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Assessing your investment risk

Assessing your investment risk

April 4, 2013

The accepted rule of carpentry is “measure twice and cut once”. With risk it can be said to measure several times and then continue measuring.
The accepted rule of carpentry is “measure twice and cut once”. With risk it can be said to measure several times and then continue measuring.

Are risk assessment surveys useful or just a sales tool to motivate investors to complete a trade? Does the financial consumer benefit from these surveys or do they just provide a false sense of security?

A Risk Assessment Survey asks questions that are meant to reveal how much investment risk a client should take. The use of such tools can be good and bad.

In 2011, the Financial Services Authority (FSA), Britain’s investment industry regulatory body published a report on investor risk. It stated that nine out of eleven risk assessment tools they examined had serious faults.

We can benefit from this FSA report because there are no geographic boundaries to investment risk and surveys that measure risk tolerance.

To restate what has been mentioned, two of the eleven risk assessment tools passed their testing. That dismal failing grade could be harmful to anyone who has erroneously relied on a risk assessment resulting in an unsuitable investment or portfolio.

Making a suitable investment requires the true understanding of the risk an investor is both willing and able to make. You might be willing to take on a certain amount of risk; however, you might not be capable of absorbing the potential loss that might occur.

Two things must happen for a risk assessment survey to be useful. The first and most obvious step is that it must be neutral, carefully designed and extensively tested to ensure its accuracy as a measurement of risk.

The second requirement is to have other measurements including a discussion of risk. Measuring risk from several vantage points is critical to achieving a reliable risk assessment.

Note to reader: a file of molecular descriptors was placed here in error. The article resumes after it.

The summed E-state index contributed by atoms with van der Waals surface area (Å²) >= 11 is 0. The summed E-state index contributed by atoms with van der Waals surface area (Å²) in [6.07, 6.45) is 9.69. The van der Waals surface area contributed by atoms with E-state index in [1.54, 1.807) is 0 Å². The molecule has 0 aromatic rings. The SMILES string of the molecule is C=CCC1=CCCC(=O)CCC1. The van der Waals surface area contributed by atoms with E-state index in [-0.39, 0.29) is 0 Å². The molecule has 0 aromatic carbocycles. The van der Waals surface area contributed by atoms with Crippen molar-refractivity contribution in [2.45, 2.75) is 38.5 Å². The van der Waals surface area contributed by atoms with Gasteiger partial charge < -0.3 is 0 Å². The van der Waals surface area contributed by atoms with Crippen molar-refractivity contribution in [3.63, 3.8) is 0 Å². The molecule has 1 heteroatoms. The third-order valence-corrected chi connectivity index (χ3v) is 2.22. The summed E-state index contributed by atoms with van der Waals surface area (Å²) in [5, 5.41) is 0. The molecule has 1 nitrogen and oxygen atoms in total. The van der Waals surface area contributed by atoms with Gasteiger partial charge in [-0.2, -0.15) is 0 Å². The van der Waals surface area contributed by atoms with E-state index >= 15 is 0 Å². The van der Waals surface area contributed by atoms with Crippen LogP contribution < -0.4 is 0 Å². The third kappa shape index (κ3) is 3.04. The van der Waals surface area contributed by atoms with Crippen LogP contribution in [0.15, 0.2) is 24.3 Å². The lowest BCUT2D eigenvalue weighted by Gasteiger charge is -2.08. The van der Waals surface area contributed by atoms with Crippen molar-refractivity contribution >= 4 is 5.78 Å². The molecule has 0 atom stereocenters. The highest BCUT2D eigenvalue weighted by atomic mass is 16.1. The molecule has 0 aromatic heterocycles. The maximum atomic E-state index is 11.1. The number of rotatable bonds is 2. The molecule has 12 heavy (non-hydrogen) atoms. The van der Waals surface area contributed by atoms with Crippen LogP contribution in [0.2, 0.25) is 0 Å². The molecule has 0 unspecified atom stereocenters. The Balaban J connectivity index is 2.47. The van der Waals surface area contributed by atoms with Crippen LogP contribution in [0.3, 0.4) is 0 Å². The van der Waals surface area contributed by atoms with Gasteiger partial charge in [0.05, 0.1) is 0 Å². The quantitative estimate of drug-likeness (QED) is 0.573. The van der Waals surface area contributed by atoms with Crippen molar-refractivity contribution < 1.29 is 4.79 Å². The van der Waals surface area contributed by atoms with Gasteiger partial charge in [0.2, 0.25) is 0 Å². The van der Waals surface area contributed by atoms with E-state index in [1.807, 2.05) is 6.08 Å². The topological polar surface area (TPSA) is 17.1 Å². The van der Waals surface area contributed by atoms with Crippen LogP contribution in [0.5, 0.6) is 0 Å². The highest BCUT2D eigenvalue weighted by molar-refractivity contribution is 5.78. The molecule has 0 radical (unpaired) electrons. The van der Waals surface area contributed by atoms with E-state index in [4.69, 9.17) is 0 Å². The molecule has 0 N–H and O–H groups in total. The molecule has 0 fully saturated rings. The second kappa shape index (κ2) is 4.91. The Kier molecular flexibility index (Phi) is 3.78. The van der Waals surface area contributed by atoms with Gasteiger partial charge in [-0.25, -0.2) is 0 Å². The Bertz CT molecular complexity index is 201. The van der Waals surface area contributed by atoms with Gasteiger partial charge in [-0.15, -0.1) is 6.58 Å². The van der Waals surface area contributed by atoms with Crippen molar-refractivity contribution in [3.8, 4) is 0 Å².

Our age, height, weight and the current temperature is specific. The process of measuring risk, however, is complicated because there is no measuring standard.

That is why we have to carefully assess and attempt to measure risk using several inputs. The accepted rule of carpentry is “measure twice and cut once”. With risk it can be said to measure several times and then continue measuring.

How much risk are you comfortable with? Often a husband and wife will have different risk comfortable levels. These should be understood and considered.

What is your history of investing and how have you reacted to past market volatility? Did you buy high, panic and then sell low? If you purchased an investment now, what decline in value would be too uncomfortable?

Do the arithmetic of investing. If you have a specific financial objective such as planning for retirement, what level of risk should you take in order to achieve a target return that will allow you to reach your retirement goals?

The risk discussion has to be how much risk you want to take and how much risk you should take in order to be successful. In that scenario you balance the conflicting risks of market volatility with not achieving your financial objectives. This is a common example of conflicting risks.

That is why, as stated above, that the risk assessment needs to be a conversation. At the end of the day there are many varying inputs and preferences that go into making the final risk assessment.

The risk conversation should continue into the future as circumstances and preferences may change. If the markets do well and your investments rise accordingly you might be able to lower your investment risk and still achieve your specific financial goals.

Using a risk assessment survey can be useful, but be cautious and have a comprehensive discussion with your advisor on all aspects of risk so you can truly understand your risk tolerance. This makes it much easier to select suitable investments.